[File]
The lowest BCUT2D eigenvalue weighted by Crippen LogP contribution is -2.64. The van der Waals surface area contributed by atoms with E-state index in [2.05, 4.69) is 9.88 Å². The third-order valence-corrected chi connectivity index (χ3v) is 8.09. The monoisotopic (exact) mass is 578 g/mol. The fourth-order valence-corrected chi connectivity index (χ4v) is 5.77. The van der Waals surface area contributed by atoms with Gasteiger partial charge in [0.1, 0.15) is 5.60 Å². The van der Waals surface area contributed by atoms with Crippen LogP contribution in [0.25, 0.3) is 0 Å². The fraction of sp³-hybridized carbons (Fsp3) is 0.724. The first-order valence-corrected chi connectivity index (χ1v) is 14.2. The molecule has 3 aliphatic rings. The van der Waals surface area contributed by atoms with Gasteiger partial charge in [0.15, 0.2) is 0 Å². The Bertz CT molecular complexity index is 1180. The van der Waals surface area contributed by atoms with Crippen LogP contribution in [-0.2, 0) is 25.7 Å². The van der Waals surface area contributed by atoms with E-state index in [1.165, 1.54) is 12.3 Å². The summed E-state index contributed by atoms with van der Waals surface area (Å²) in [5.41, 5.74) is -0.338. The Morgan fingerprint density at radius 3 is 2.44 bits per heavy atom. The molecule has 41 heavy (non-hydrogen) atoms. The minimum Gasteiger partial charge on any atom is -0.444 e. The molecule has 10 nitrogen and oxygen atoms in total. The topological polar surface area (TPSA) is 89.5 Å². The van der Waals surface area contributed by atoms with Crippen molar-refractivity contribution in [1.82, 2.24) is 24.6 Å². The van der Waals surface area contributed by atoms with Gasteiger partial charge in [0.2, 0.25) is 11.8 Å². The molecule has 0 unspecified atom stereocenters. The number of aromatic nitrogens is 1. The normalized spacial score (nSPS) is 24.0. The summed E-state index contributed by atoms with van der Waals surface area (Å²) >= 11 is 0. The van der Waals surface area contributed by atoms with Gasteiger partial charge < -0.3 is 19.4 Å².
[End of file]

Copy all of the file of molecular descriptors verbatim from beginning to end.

The lowest BCUT2D eigenvalue weighted by Crippen LogP contribution is -2.64. The van der Waals surface area contributed by atoms with E-state index in [2.05, 4.69) is 9.88 Å². The third-order valence-corrected chi connectivity index (χ3v) is 8.09. The monoisotopic (exact) mass is 578 g/mol. The fourth-order valence-corrected chi connectivity index (χ4v) is 5.77. The van der Waals surface area contributed by atoms with Gasteiger partial charge in [0.1, 0.15) is 5.60 Å². The van der Waals surface area contributed by atoms with Crippen LogP contribution in [0.25, 0.3) is 0 Å². The fraction of sp³-hybridized carbons (Fsp3) is 0.724. The first-order valence-corrected chi connectivity index (χ1v) is 14.2. The molecule has 3 aliphatic rings. The van der Waals surface area contributed by atoms with Gasteiger partial charge in [0.15, 0.2) is 0 Å². The Bertz CT molecular complexity index is 1180. The van der Waals surface area contributed by atoms with Crippen LogP contribution in [-0.2, 0) is 25.7 Å². The van der Waals surface area contributed by atoms with E-state index in [1.165, 1.54) is 12.3 Å². The summed E-state index contributed by atoms with van der Waals surface area (Å²) in [5.41, 5.74) is -0.338. The Morgan fingerprint density at radius 3 is 2.44 bits per heavy atom. The molecule has 41 heavy (non-hydrogen) atoms. The minimum Gasteiger partial charge on any atom is -0.444 e. The molecule has 10 nitrogen and oxygen atoms in total. The topological polar surface area (TPSA) is 89.5 Å². The van der Waals surface area contributed by atoms with Crippen molar-refractivity contribution in [1.82, 2.24) is 24.6 Å². The van der Waals surface area contributed by atoms with Gasteiger partial charge in [0.2, 0.25) is 11.8 Å². The molecule has 0 unspecified atom stereocenters. The number of aromatic nitrogens is 1. The normalized spacial score (nSPS) is 24.0. The summed E-state index contributed by atoms with van der Waals surface area (Å²) >= 11 is 0. The van der Waals surface area contributed by atoms with Gasteiger partial charge < -0.3 is 19.4 Å².